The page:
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I am trying to write what should be a super simple bash script. Basically activate a virtual env and than change to the working directory. A task i do a lot and condesing to one command just made sense.

Basically ...

#!/bin/bash
source /usr/local/turbogears/pps_beta/bin/activate
cd /usr/local/turbogears/pps_beta/src

However when it runs it just dumps back to the shell and i am still in the directory i ran the script from and the environment isn't activated.

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up vote 18 down vote accepted

All you need to do is to run your script with the source command. This is because the cd command is local to the shell that runs it. When you run a script directly, a new shell is executed which terminates when it reaches the script's end of file. By using the source command you tell the shell to directly execute the script's instructions.

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Which, by the way, is the reason why you are using "source" in your own script. – Nicola Musatti Aug 3 '11 at 15:35
    
Exactly what I needed. Will mark it as correct as soon as the timer dies. – Ominus Aug 3 '11 at 15:36

I know that I'm late to the game here, but may I suggest using virtualenvwrapper? It provides a nice bash hook that appears to do exactly what you want.

Check out this tutorial: http://blog.fruiapps.com/2012/06/An-introductory-tutorial-to-python-virtualenv-and-virtualenvwrapper

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link is expired – blissini Mar 26 '15 at 9:24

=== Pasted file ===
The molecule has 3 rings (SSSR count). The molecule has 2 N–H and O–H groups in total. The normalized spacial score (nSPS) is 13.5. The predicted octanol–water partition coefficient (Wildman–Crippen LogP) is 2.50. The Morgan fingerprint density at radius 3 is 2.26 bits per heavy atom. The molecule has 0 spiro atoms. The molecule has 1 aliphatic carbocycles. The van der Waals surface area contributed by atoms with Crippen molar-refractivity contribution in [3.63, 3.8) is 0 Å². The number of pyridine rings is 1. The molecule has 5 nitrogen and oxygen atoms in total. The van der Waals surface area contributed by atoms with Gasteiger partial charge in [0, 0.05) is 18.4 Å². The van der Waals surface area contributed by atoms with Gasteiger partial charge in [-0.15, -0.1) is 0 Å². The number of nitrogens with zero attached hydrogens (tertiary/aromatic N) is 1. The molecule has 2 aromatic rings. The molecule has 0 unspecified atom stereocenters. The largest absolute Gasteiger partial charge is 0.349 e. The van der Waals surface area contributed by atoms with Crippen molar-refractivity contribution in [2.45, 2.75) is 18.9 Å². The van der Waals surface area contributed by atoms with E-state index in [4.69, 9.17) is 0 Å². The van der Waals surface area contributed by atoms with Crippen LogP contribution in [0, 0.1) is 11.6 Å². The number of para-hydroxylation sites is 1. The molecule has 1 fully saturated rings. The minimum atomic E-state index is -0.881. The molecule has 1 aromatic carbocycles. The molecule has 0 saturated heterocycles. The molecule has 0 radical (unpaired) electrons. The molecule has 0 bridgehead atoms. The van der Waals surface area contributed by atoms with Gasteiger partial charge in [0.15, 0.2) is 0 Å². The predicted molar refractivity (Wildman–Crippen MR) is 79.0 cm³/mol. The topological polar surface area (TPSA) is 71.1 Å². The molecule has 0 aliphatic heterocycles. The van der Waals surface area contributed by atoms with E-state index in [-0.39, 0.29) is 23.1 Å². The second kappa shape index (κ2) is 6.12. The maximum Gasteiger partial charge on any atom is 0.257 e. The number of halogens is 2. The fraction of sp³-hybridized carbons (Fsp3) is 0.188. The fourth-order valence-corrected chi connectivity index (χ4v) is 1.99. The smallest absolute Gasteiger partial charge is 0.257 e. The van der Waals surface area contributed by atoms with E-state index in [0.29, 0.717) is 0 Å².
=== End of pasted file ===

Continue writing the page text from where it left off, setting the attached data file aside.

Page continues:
The value of cd is local to the current script, which ends when you fall off the end of the file.

What you are trying to do is not "super simple" because you want to override this behavior.

Look at exec for replacing the current process with the process of your choice.

For feeding commands into an interactive Bash, look at the --rcfile option.

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I imagine you wish your script to be dynamic, however, as a quick fix when working on a new system I create an alias.

begin i.e

the env is called 'py1' located at ~/envs/py1/ with a repository location at ~/proj/py1/

alias py1='source ~/envs/py1/bin/activate; cd ~/proj/py1/;

end i.e

You can now access your project and virtualenv by typing py1 from anywhere in the CLI.

I know that this is no where near ideal, violates DRY, and many other programming concepts. It is just a quick and dirty way of getting your env and project accessible quickly without having to setup the variables.

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